I took this picture through the window of a city bus today. (The yellow arc is some reflection on the glass.) This car looked noticeably better than most I’ve ever owned until the right front wheel changed directions on its own. The people were just getting to Wendy’s when this happened and surely had no idea the car would break down. I’m a little sad for them and also glad I’m not one of them. Also, here’s a lesson in car ownership. If I can’t afford to deal with something like this, I’m not ready to own a motor vehicle.
So this is the folding bike I got with my back pay from SSI. (I got some other stuff, but this is the biggest thing.) It’s kind of a delayed-reaction impulse buy. I saw it in the window at a local bike shop one day in late December and decided to buy it because it’s similar to the Dahon I really wanted but about $170 cheaper. When I finally got the money, I bought it first thing. Dumb decision (which is why I’m not giving the brand or model). Buy a Dahon or another good brand if you can. On this one, the low gear isn’t as low enough for climbing, headwinds, or heavy cargo; the handlebar height doesn’t adjust to my size; and it has other drawbacks. Oh, well. At least it’s pretty.
That green thing on the seat post is not part of the bike. I’ve been carrying that gadget, called a Traileron, for years. (The black bump above it is a tail light.) It allows me to pull almost any cart behind the bike without any other hardware. This is actually the first time I used it. In this case, I towed my hand truck with my laundry as the cargo.
The detail of the Traileron is not as easy to see as I’d like because I’m not as good at editing as I’d like. The handle of the hand truck goes into a notch in the Traileron and is secured by a heavy-duty O-ring bent into a shape that works for the purpose.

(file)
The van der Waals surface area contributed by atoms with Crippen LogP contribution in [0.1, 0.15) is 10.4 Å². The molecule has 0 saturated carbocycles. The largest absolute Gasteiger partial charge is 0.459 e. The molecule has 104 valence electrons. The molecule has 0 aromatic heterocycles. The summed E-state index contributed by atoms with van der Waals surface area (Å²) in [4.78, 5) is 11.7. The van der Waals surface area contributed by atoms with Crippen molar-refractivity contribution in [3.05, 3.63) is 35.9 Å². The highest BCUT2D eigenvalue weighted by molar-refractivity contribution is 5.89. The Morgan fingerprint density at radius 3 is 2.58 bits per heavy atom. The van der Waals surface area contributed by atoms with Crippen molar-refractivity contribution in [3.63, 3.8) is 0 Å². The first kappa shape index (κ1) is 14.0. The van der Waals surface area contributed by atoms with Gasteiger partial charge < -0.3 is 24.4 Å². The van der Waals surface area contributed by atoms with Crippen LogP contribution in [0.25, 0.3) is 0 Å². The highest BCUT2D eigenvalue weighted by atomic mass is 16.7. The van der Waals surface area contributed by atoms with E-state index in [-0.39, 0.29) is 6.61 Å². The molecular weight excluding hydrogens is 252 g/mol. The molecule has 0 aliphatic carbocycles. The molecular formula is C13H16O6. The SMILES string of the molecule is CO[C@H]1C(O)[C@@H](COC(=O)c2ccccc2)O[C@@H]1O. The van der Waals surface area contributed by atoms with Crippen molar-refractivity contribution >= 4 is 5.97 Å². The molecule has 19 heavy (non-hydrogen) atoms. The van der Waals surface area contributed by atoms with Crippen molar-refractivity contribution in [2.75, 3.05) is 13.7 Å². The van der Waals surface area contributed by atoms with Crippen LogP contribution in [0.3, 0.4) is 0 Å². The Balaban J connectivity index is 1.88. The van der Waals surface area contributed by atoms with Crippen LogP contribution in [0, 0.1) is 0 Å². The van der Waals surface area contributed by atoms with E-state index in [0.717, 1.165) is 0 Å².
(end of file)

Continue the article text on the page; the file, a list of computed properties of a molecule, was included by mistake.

How did it do? Pretty well. The O-ring is the brilliant part. It gives enough flexibility to let the hand truck adapt to the bike leaning or turning but is tight enough to keep it firmly attached. The sad thing is that Trailerons are not made any more.
Here’s the “home and dry” picture. I wish the Traileron were still made. I would certainly recommend it as cheap way to get much more work from a bicycle. The user doesn’t even need a luggage rack, and the trailer can be any of many things, such as a child’s wagon, wire grocery cart, or even a golf bag cart. There’s a second O-ring provided that would give more choices. Thus, there’s less need for a trailer custom-made for bicycles. I imagine a good do-it-yourself person could probably make one, but there would be work involved that most poor people don’t have tools, shop space, or know-how to perform.
I walk east on West Broad Street most Saturday evenings. When darkness began to fall before the time I passed this area (about 6:30 p.m.), this sign caught my eye. A close look told me it had to be a glow-in-the-dark sign. The building is boarded up with the plywood painted black, but that sign outlasted the business that bought it. I found it hard to get the building into the picture with my cell phone, even editing it later. That last pic gives you the spooky, odd feel of the place, though.
This is one of the best posts I’ve seen on the subject. Please note that he gives references; this is fact, not just “somebody’s opinion.”